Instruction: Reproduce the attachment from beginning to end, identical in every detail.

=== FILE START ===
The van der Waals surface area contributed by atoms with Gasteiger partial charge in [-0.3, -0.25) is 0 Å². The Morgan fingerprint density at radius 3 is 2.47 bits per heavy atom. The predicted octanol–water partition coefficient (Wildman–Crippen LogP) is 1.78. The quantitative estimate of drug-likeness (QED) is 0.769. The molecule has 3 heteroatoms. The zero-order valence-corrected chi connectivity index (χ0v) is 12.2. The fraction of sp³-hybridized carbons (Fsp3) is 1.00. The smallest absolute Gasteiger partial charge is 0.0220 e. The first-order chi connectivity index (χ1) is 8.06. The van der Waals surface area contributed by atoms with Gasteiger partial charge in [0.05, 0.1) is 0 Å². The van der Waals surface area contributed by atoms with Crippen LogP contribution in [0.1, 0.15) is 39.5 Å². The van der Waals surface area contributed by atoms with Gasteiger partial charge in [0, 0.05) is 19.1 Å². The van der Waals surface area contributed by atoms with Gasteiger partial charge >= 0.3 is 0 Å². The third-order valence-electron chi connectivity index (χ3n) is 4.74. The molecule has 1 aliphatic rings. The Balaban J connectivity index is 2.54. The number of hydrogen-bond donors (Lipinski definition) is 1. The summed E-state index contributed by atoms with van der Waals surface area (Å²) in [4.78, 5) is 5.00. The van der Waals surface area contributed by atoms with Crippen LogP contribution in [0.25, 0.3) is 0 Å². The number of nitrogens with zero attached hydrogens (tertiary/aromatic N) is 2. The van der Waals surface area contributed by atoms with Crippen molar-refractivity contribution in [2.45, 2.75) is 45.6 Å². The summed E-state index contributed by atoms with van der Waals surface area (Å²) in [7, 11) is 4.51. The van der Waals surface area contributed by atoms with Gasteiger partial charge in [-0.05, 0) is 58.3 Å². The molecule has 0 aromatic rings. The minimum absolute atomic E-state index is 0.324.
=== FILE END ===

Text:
The van der Waals surface area contributed by atoms with Gasteiger partial charge in [-0.3, -0.25) is 0 Å². The Morgan fingerprint density at radius 3 is 2.47 bits per heavy atom. The predicted octanol–water partition coefficient (Wildman–Crippen LogP) is 1.78. The quantitative estimate of drug-likeness (QED) is 0.769. The molecule has 3 heteroatoms. The zero-order valence-corrected chi connectivity index (χ0v) is 12.2. The fraction of sp³-hybridized carbons (Fsp3) is 1.00. The smallest absolute Gasteiger partial charge is 0.0220 e. The first-order chi connectivity index (χ1) is 8.06. The van der Waals surface area contributed by atoms with Gasteiger partial charge in [0.05, 0.1) is 0 Å². The van der Waals surface area contributed by atoms with Crippen LogP contribution in [0.1, 0.15) is 39.5 Å². The van der Waals surface area contributed by atoms with Gasteiger partial charge in [0, 0.05) is 19.1 Å². The van der Waals surface area contributed by atoms with Gasteiger partial charge >= 0.3 is 0 Å². The third-order valence-electron chi connectivity index (χ3n) is 4.74. The molecule has 1 aliphatic rings. The Balaban J connectivity index is 2.54. The number of hydrogen-bond donors (Lipinski definition) is 1. The summed E-state index contributed by atoms with van der Waals surface area (Å²) in [4.78, 5) is 5.00. The van der Waals surface area contributed by atoms with Crippen LogP contribution in [0.25, 0.3) is 0 Å². The number of nitrogens with zero attached hydrogens (tertiary/aromatic N) is 2. The van der Waals surface area contributed by atoms with Crippen molar-refractivity contribution in [2.45, 2.75) is 45.6 Å². The summed E-state index contributed by atoms with van der Waals surface area (Å²) in [7, 11) is 4.51. The van der Waals surface area contributed by atoms with Gasteiger partial charge in [-0.05, 0) is 58.3 Å². The molecule has 0 aromatic rings. The minimum absolute atomic E-state index is 0.324.